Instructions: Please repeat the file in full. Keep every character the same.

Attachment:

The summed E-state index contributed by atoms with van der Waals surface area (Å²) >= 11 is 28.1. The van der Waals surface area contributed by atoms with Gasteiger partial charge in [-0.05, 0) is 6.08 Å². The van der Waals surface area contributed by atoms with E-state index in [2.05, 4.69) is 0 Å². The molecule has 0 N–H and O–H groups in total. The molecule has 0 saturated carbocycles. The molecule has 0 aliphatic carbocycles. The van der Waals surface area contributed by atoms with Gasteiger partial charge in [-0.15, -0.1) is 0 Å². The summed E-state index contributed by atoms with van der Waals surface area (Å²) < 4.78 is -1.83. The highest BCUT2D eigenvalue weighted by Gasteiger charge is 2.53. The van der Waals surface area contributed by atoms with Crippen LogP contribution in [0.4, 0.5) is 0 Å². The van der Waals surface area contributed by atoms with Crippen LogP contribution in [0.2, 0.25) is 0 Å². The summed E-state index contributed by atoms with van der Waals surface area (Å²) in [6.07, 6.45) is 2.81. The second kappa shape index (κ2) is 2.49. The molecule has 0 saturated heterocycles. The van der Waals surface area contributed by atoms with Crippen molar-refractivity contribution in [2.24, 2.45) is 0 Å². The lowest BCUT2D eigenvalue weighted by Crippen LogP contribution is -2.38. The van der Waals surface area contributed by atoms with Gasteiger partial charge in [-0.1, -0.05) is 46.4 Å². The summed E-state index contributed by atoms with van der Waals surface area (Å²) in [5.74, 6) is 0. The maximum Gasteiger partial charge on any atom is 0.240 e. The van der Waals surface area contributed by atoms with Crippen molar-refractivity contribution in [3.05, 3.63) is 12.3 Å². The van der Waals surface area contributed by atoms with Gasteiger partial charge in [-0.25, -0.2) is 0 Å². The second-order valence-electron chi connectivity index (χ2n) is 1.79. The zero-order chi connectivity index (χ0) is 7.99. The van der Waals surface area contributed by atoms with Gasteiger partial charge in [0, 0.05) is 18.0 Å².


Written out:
The summed E-state index contributed by atoms with van der Waals surface area (Å²) >= 11 is 28.1. The van der Waals surface area contributed by atoms with Gasteiger partial charge in [-0.05, 0) is 6.08 Å². The van der Waals surface area contributed by atoms with E-state index in [2.05, 4.69) is 0 Å². The molecule has 0 N–H and O–H groups in total. The molecule has 0 saturated carbocycles. The molecule has 0 aliphatic carbocycles. The van der Waals surface area contributed by atoms with Gasteiger partial charge in [-0.15, -0.1) is 0 Å². The summed E-state index contributed by atoms with van der Waals surface area (Å²) < 4.78 is -1.83. The highest BCUT2D eigenvalue weighted by Gasteiger charge is 2.53. The van der Waals surface area contributed by atoms with Crippen LogP contribution in [0.4, 0.5) is 0 Å². The van der Waals surface area contributed by atoms with Crippen LogP contribution in [0.2, 0.25) is 0 Å². The summed E-state index contributed by atoms with van der Waals surface area (Å²) in [6.07, 6.45) is 2.81. The second kappa shape index (κ2) is 2.49. The molecule has 0 saturated heterocycles. The van der Waals surface area contributed by atoms with Crippen molar-refractivity contribution in [2.24, 2.45) is 0 Å². The lowest BCUT2D eigenvalue weighted by Crippen LogP contribution is -2.38. The van der Waals surface area contributed by atoms with Gasteiger partial charge in [-0.1, -0.05) is 46.4 Å². The summed E-state index contributed by atoms with van der Waals surface area (Å²) in [5.74, 6) is 0. The maximum Gasteiger partial charge on any atom is 0.240 e. The van der Waals surface area contributed by atoms with Crippen molar-refractivity contribution in [3.05, 3.63) is 12.3 Å². The van der Waals surface area contributed by atoms with Gasteiger partial charge in [-0.25, -0.2) is 0 Å². The second-order valence-electron chi connectivity index (χ2n) is 1.79. The zero-order chi connectivity index (χ0) is 7.99. The van der Waals surface area contributed by atoms with Gasteiger partial charge in [0, 0.05) is 18.0 Å².